Second, rather than tying attorneys’ fee awards to the total amount of the class settlement fund, the legislation limits such awards to “a reasonable percentage” of, and an amount not to exceed, payments actually distributed and received by class members.
Third, to increase oversight and public dissemination of information about class settlements, class counsel in any settlement providing monetary benefits must submit certain information to the Director of the Federal Judicial Center and the Director of the Administrative Office of the United States Courts. Starting no later than twelve months after the Act is signed into law, these entities must prepare annual reports for public disclosure that summarize how settlement funds have been distributed.
Case management: The Act presumptively prevents putative class plaintiffs from proceeding on their claims or obtaining discovery from defendants (and vice versa) during the pendency of any motion to transfer, dismiss, strike class allegations, or otherwise dispose of class allegations. On the motion of any party, however, a court may allow “particularized discovery” to proceed if “necessary to preserve evidence or to prevent undue prejudice to that party.”
The Act also addresses personal injury actions that are not brought as putative class actions.
In multi-plaintiff actions removed to federal court on the basis of diversity jurisdiction, and in which plaintiffs moved to remand alleging an absence of diversity, the Act requires federal district courts to individually assess and then sever the claims of any plaintiff for whom the requirements of diversity jurisdiction are not met, then remand that individual’s claims to state court. Remaining claimants would proceed in federal court.1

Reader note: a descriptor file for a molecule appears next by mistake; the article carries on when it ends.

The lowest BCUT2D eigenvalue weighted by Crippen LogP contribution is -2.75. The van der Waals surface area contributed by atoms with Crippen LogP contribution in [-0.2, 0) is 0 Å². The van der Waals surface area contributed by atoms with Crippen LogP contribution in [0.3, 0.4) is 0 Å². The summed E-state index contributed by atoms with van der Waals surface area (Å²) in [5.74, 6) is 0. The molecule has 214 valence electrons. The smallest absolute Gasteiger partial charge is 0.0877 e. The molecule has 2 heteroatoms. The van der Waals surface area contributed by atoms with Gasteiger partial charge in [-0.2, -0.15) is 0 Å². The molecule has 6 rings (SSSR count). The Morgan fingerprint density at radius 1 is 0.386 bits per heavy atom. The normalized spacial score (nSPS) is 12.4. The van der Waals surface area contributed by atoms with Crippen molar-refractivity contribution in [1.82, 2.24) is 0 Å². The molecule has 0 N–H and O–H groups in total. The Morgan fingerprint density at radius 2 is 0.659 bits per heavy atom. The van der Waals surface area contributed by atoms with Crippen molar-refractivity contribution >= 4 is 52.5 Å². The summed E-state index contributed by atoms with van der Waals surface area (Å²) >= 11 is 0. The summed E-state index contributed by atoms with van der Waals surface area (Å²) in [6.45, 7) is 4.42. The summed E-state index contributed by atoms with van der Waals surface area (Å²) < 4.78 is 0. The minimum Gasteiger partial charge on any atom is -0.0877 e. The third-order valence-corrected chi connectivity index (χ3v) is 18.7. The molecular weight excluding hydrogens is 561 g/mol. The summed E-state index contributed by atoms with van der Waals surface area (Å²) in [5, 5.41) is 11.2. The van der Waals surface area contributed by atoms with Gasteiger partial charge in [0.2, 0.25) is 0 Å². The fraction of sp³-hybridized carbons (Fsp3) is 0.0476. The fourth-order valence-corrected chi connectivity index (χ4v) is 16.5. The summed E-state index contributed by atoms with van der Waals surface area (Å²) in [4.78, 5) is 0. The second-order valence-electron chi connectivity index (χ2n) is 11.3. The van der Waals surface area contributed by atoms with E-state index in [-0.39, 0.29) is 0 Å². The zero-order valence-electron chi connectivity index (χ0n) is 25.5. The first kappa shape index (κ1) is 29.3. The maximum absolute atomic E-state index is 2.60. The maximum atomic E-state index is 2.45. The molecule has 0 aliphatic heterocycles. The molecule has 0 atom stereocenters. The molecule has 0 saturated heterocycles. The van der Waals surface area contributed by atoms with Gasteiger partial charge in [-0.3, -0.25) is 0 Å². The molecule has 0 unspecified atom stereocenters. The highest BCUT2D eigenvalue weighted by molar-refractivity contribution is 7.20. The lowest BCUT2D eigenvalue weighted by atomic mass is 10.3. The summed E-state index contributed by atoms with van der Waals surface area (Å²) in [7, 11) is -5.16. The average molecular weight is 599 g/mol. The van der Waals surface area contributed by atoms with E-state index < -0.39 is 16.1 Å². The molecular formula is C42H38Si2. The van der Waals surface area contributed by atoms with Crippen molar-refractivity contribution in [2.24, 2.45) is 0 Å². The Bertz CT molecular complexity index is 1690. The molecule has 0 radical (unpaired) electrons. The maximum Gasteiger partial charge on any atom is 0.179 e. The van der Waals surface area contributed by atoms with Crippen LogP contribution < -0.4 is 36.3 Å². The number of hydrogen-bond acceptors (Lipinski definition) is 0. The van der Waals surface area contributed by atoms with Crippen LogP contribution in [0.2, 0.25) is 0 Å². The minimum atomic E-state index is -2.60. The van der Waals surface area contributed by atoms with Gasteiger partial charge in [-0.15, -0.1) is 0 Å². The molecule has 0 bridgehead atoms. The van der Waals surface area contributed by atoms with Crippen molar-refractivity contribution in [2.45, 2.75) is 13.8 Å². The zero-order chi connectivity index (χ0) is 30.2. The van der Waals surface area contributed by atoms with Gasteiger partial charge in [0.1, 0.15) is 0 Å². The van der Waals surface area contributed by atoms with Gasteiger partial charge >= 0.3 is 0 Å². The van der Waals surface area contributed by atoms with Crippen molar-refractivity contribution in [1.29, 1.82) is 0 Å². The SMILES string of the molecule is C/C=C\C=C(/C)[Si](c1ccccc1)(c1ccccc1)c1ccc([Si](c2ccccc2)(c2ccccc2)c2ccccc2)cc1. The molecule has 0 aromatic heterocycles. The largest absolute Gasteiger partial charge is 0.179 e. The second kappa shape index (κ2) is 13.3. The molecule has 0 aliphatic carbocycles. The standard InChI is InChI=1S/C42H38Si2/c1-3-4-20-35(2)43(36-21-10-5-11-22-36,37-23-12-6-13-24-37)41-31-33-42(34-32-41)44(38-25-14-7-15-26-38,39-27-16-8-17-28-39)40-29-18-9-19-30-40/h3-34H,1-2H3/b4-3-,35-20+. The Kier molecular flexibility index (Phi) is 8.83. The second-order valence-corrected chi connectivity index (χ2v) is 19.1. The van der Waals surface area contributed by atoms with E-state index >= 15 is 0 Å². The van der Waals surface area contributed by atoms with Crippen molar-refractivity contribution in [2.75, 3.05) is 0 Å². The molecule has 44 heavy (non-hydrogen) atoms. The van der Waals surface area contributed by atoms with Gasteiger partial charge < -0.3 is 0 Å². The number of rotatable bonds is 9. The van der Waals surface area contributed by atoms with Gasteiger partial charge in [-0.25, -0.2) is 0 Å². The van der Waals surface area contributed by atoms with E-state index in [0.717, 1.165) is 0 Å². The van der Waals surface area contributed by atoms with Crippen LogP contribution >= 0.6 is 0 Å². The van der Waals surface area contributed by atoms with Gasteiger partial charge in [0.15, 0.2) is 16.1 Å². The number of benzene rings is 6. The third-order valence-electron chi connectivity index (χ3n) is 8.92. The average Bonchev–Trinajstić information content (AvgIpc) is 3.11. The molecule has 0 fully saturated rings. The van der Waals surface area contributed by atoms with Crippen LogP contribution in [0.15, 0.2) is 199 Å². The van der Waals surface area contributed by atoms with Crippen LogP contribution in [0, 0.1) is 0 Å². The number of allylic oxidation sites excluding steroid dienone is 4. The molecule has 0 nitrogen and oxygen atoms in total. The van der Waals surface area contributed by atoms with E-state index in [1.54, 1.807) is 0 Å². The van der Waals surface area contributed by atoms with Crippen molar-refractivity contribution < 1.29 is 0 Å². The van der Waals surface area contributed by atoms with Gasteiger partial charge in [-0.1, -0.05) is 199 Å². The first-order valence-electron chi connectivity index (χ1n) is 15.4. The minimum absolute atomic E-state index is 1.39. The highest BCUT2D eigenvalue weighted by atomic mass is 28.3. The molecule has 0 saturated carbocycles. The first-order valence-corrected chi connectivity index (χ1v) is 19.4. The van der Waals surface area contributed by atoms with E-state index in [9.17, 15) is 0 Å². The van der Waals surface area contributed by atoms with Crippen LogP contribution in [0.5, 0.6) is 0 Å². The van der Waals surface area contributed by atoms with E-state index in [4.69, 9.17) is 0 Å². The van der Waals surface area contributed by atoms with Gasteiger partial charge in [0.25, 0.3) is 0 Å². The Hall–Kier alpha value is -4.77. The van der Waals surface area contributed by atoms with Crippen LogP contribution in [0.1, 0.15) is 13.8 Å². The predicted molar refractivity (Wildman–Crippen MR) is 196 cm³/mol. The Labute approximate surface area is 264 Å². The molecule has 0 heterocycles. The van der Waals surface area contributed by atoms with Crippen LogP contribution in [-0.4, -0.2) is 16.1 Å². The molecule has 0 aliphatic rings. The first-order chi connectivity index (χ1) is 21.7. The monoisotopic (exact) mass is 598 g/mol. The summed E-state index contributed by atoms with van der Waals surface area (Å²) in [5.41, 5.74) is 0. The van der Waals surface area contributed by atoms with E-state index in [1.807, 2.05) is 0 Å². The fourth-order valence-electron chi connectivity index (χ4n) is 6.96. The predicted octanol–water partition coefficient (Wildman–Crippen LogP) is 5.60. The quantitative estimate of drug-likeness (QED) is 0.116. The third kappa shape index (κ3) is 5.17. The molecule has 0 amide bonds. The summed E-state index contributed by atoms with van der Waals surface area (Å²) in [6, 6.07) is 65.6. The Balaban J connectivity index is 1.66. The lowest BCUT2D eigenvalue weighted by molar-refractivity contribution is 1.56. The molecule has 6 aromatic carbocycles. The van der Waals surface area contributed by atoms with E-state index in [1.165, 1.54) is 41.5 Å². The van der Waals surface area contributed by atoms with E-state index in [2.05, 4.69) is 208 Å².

The Act also speaks to personal injury plaintiffs litigating in an MDL established pursuant to 28 U.S.C. § 1407. MDL plaintiffs asserting personal injury within 45 days of filing their claims or being transferred to the MDL, must make a submission to the court sufficient to demonstrate that there is evidentiary support (“including but not limited to medical records”) for the complaint’s fact allegations on (1) the injury alleged; (2) the alleged cause of the injury; and (3) his or her exposure to the causative risk. The presiding court must within 30 days then enter an order determining whether the submission is sufficient. If not, that plaintiff’s claim is to be dismissed without prejudice. If that plaintiff does not provide a sufficient submission within the next 30 days following the dismissal, her claim will be dismissed with prejudice.